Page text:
Superman is back in the pop culture lexicon (did he ever leave, though?), so I think I can safely say that something is ‘my kryptonite’ and everyone will know that it kills me. Right?! Well, here goes nothing: LOVE TRIANGLES ARE MY KRYPTONITE. I’m seriously allergic to them. It used to be that I could tolerate this now-dreaded young adult romance cliché, but too many bad experiences have scarred me. Or maybe I’ve just lost patience like the old grouch that I am (on the inside). The sad truth is that there are *very* few exceptions to this rule, and Shana Abé’s The Sweetest Dark was not one of them.
England, 1915. Raised in an orphanage in a rough corner of London, Lora quickly learns to hide her unique abilities and avoid attention. Then, much to her surprise, she is selected as the new charity student at Iverson, an elite boarding school on England’s southern coast. Iverson’s eerie, gothic castle is like nothing Lora has ever seen. And the two boys she meets there will open her eyes and forever change her destiny.
Jesse is the school’s groundskeeper—a beautiful boy who recognizes Lora for who and what she truly is. Armand is a darkly handsome and arrogant aristocrat who harbors a few closely guarded secrets of his own. Both hold the answers to her past. One is the key to her future. And both will aim to win her heart. As danger descends upon Iverson, Lora must harness the powers she’s only just begun to understand, or else lose everything she dearly loves.
Filled with lush atmosphere, thrilling romance, and ancient magic, The Sweetest Dark brilliantly captures a rich historical era while unfolding an enchanting love story that defies time.
Lora has grown up in horrible circumstances – she was found mute and with no memory of her past on the street at age ten, and from thence deposited in an orphanage. She heard music that no one else did, and was sent away for a stint in a mental institution. She’s become very good at appearing normal ever since, but so far she hasn’t turned hard. That doesn’t mean she isn’t damaged in other ways, though. When the Great War starts and London is bombed, Lora gets her one golden opportunity – she’s sent to the coast to an exclusive school for girls far above her station. It is there that she will find mysteries beyond the ordinary, and two very different young men.
I picked up The Sweetest Dark on Liviania’s recommendation – we’re practically reading twins, and so I usually try what she thinks is good (and vice versa). She loved this book, so I read it. Easy peasy. There were certainly things I liked about the book. Abé started off with quite a hook – a girl who hears things, and doesn’t know why, and a (separate) mysterious old story told in anonymous letters. I was invested immediately, and intrigued by the gothic feel of the narrative – it reminded me a bit of Jane Eyre, actually.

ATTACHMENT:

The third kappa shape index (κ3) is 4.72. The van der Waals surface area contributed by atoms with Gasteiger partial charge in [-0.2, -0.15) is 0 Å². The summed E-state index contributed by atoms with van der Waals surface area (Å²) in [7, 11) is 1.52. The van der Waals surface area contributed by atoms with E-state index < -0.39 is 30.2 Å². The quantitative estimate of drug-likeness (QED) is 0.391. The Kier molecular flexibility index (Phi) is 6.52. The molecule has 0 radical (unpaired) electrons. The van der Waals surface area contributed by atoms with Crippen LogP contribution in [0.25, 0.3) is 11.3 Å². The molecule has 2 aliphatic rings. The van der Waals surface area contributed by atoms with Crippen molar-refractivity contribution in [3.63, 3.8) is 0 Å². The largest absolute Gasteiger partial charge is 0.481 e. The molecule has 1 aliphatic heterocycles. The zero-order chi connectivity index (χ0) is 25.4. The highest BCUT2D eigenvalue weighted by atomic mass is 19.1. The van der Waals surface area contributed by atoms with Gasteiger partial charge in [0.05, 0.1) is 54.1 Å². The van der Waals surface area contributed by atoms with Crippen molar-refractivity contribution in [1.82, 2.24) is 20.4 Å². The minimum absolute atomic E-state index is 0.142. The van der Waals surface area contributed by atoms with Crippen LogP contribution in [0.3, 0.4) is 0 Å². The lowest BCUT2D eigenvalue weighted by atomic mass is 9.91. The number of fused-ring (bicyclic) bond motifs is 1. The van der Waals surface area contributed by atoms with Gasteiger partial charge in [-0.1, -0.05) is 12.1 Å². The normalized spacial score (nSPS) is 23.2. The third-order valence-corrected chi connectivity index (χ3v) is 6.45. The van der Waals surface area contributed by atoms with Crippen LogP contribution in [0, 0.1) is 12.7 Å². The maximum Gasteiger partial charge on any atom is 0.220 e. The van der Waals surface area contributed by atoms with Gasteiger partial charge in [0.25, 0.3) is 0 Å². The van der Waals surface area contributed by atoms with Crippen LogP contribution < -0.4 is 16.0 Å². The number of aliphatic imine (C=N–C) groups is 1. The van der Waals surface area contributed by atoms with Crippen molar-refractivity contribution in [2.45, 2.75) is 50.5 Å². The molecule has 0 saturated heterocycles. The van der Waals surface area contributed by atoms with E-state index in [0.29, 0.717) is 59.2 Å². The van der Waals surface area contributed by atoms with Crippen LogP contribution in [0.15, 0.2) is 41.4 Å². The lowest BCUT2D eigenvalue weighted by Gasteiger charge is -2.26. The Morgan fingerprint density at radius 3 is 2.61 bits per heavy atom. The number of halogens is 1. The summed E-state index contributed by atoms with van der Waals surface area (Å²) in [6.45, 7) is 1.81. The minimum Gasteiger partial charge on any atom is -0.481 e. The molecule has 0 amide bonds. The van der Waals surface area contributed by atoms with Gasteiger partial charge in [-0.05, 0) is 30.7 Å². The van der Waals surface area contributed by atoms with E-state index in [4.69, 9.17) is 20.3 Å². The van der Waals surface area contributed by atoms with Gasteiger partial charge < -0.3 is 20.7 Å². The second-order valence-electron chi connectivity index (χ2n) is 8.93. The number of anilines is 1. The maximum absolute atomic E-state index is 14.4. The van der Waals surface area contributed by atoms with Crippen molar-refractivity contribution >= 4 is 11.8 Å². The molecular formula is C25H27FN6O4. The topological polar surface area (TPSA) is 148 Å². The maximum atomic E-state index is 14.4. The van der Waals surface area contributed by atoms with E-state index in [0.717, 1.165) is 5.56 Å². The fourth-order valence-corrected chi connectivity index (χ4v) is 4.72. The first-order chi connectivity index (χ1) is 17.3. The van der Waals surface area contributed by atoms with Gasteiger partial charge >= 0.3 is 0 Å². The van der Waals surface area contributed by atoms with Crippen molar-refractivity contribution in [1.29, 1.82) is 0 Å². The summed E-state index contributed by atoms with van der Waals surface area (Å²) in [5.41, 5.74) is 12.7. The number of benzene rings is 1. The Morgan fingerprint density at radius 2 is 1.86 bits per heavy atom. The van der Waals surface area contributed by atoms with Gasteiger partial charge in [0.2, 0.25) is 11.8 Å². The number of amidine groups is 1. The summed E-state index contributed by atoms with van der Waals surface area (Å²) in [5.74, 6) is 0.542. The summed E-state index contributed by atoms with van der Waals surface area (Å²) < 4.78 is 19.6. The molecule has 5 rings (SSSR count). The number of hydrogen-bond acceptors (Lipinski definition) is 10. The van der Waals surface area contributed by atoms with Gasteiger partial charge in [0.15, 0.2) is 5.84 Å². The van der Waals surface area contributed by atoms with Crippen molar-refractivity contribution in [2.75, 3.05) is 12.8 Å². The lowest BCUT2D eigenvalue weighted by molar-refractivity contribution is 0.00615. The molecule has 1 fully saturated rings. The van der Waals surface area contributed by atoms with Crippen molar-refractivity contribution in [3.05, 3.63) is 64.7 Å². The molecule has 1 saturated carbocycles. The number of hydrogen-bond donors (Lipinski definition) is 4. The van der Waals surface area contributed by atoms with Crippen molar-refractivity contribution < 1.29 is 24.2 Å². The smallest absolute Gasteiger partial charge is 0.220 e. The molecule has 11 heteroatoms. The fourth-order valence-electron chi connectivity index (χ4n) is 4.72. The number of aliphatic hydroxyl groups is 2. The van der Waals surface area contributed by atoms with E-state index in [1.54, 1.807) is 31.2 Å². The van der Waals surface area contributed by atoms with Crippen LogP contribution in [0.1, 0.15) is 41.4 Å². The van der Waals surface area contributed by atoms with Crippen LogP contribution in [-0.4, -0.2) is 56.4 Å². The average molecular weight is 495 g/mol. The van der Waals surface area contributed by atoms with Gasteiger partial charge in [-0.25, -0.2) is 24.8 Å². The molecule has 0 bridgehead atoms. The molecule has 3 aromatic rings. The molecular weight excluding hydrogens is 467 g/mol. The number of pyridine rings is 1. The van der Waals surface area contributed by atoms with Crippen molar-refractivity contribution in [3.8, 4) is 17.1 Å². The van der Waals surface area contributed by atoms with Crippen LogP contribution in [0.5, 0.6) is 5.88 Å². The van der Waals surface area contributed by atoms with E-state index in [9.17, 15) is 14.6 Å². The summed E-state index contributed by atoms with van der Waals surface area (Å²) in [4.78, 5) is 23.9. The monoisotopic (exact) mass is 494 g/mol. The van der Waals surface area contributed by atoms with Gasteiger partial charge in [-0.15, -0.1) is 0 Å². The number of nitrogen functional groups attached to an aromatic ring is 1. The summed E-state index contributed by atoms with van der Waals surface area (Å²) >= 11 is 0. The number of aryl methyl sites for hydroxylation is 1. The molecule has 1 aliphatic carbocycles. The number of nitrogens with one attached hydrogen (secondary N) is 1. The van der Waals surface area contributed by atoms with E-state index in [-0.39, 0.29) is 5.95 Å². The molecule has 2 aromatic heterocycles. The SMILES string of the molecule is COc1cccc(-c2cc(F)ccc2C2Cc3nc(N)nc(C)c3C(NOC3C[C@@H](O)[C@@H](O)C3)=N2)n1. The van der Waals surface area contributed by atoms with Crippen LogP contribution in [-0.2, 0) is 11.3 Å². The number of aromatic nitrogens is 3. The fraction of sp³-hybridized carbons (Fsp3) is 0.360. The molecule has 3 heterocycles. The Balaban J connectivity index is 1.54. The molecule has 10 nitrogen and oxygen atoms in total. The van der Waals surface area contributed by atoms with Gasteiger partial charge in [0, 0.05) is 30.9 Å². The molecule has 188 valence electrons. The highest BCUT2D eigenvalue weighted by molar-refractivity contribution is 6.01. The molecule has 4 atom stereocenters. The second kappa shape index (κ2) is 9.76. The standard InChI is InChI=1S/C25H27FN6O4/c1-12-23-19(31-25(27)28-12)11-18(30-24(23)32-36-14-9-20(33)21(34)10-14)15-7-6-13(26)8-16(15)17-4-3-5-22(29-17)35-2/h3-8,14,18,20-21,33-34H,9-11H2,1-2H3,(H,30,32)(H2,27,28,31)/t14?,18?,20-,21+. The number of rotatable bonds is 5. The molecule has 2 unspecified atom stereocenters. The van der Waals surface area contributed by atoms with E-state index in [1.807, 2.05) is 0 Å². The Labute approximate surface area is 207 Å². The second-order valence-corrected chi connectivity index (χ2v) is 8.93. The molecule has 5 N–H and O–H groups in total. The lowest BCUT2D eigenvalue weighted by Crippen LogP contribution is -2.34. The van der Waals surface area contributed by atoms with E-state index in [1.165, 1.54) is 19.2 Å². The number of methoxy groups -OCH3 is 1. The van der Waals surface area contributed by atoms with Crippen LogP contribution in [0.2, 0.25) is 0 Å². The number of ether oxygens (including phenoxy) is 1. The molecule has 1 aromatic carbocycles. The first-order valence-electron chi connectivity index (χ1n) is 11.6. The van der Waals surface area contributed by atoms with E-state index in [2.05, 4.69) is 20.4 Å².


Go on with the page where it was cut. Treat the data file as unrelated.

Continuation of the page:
As I’ve already said, the sticking point for me was the love triangle, which was introduced when Lora arrived at Iverson, the school-in-a-castle. Part of the trouble was that I felt that one character was completely extraneous to the story. The tension that the author wanted to create with him could have been contrived in other ways without the instant fascination/eyes-that-follow-Lora-everywhere-creep-factor. Perhaps the easiest way to explain my unease with the love triangle is to say that it read like a FORMULA. One that I’ve seen too many times. And I thought the writing and descriptive passages were very well-done, and the story didn’t need that formulaic plot element. So I felt cheated. The headline would read, “Lovely WWI historical fantasy ruined by love triangle!”
But let’s go back to things I liked. The world-building was standard-to-good, the inclusion of early methods of dealing with mental illness poignant (and horrifying) by turns, and Lora’s exploration of an old and mysterious house was quite satisfying. The feeling of impending doom mixed with a unique paranormal element was pitch perfect. And I did like the ending, bittersweet as it was. Basically, if you take away the love triangle, I’d call this a super read. So hopefully you like love triangles. *grin*
Recommended for: fans of young adult historical fiction and fantasy, anyone with a thing for dragons, and those who liked Juliet Marillier’s Wildwood books or Libba Bray’s Gemma Doyle series.